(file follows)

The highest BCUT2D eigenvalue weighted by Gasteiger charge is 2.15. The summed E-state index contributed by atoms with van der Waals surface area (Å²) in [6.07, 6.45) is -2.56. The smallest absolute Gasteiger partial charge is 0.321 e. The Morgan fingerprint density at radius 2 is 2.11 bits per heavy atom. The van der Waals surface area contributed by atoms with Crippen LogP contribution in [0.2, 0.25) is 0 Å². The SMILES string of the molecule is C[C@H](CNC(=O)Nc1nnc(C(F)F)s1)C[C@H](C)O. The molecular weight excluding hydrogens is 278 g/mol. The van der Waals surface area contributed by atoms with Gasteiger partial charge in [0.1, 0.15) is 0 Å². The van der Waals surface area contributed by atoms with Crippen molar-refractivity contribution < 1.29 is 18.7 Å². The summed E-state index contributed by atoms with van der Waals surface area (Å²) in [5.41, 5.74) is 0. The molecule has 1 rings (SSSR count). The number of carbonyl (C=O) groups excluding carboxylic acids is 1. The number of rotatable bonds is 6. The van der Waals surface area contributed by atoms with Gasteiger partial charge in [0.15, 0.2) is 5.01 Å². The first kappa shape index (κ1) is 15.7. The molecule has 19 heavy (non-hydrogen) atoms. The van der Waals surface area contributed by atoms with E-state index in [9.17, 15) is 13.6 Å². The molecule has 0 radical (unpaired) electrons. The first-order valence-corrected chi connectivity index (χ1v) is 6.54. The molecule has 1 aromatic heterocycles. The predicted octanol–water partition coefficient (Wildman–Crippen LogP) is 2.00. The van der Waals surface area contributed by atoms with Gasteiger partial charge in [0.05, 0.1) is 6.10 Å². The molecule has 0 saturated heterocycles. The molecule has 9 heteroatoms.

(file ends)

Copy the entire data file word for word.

The highest BCUT2D eigenvalue weighted by Gasteiger charge is 2.15. The summed E-state index contributed by atoms with van der Waals surface area (Å²) in [6.07, 6.45) is -2.56. The smallest absolute Gasteiger partial charge is 0.321 e. The Morgan fingerprint density at radius 2 is 2.11 bits per heavy atom. The van der Waals surface area contributed by atoms with Crippen LogP contribution in [0.2, 0.25) is 0 Å². The SMILES string of the molecule is C[C@H](CNC(=O)Nc1nnc(C(F)F)s1)C[C@H](C)O. The molecular weight excluding hydrogens is 278 g/mol. The van der Waals surface area contributed by atoms with Gasteiger partial charge in [0.1, 0.15) is 0 Å². The van der Waals surface area contributed by atoms with Crippen molar-refractivity contribution < 1.29 is 18.7 Å². The summed E-state index contributed by atoms with van der Waals surface area (Å²) in [5.41, 5.74) is 0. The molecule has 1 rings (SSSR count). The number of carbonyl (C=O) groups excluding carboxylic acids is 1. The number of rotatable bonds is 6. The van der Waals surface area contributed by atoms with Gasteiger partial charge in [0.15, 0.2) is 5.01 Å². The first kappa shape index (κ1) is 15.7. The molecule has 19 heavy (non-hydrogen) atoms. The van der Waals surface area contributed by atoms with E-state index in [9.17, 15) is 13.6 Å². The molecule has 0 radical (unpaired) electrons. The first-order valence-corrected chi connectivity index (χ1v) is 6.54. The molecule has 1 aromatic heterocycles. The predicted octanol–water partition coefficient (Wildman–Crippen LogP) is 2.00. The van der Waals surface area contributed by atoms with Gasteiger partial charge in [0.05, 0.1) is 6.10 Å². The molecule has 0 saturated heterocycles. The molecule has 9 heteroatoms.